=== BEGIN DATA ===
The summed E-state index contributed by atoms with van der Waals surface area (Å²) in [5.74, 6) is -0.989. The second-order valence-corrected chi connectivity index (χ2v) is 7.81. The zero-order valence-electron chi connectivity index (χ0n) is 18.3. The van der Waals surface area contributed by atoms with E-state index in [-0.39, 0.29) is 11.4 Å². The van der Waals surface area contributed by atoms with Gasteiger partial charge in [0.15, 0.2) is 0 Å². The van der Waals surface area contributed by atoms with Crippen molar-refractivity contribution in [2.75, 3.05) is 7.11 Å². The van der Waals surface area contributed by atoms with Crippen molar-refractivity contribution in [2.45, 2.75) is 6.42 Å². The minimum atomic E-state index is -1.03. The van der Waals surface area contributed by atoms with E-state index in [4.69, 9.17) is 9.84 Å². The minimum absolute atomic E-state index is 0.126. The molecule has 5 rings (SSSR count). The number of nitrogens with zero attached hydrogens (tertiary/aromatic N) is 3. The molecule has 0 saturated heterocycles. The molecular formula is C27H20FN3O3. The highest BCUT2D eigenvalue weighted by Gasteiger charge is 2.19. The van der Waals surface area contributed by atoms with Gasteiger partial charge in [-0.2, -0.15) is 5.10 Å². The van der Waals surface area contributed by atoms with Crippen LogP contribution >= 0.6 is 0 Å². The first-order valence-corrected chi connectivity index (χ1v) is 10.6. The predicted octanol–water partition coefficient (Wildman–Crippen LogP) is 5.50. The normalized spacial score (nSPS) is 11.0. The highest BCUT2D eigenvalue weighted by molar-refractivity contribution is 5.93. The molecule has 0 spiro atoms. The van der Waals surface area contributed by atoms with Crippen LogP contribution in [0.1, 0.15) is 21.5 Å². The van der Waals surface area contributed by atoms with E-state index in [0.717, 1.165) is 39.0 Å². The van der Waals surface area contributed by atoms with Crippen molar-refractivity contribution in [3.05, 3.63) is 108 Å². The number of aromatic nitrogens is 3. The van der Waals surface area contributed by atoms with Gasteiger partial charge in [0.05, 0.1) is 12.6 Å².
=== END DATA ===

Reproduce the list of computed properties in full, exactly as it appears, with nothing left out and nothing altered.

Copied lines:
The summed E-state index contributed by atoms with van der Waals surface area (Å²) in [5.74, 6) is -0.989. The second-order valence-corrected chi connectivity index (χ2v) is 7.81. The zero-order valence-electron chi connectivity index (χ0n) is 18.3. The van der Waals surface area contributed by atoms with E-state index in [-0.39, 0.29) is 11.4 Å². The van der Waals surface area contributed by atoms with Gasteiger partial charge in [0.15, 0.2) is 0 Å². The van der Waals surface area contributed by atoms with Crippen molar-refractivity contribution in [2.75, 3.05) is 7.11 Å². The van der Waals surface area contributed by atoms with Crippen molar-refractivity contribution in [2.45, 2.75) is 6.42 Å². The minimum atomic E-state index is -1.03. The van der Waals surface area contributed by atoms with E-state index in [4.69, 9.17) is 9.84 Å². The minimum absolute atomic E-state index is 0.126. The molecule has 5 rings (SSSR count). The number of nitrogens with zero attached hydrogens (tertiary/aromatic N) is 3. The molecule has 0 saturated heterocycles. The molecular formula is C27H20FN3O3. The highest BCUT2D eigenvalue weighted by Gasteiger charge is 2.19. The van der Waals surface area contributed by atoms with Gasteiger partial charge in [-0.2, -0.15) is 5.10 Å². The van der Waals surface area contributed by atoms with Crippen LogP contribution >= 0.6 is 0 Å². The first-order valence-corrected chi connectivity index (χ1v) is 10.6. The predicted octanol–water partition coefficient (Wildman–Crippen LogP) is 5.50. The normalized spacial score (nSPS) is 11.0. The highest BCUT2D eigenvalue weighted by molar-refractivity contribution is 5.93. The molecule has 0 spiro atoms. The van der Waals surface area contributed by atoms with Crippen LogP contribution in [0.1, 0.15) is 21.5 Å². The van der Waals surface area contributed by atoms with E-state index in [0.717, 1.165) is 39.0 Å². The van der Waals surface area contributed by atoms with Crippen molar-refractivity contribution in [3.05, 3.63) is 108 Å². The number of aromatic nitrogens is 3. The van der Waals surface area contributed by atoms with Gasteiger partial charge in [0.05, 0.1) is 12.6 Å².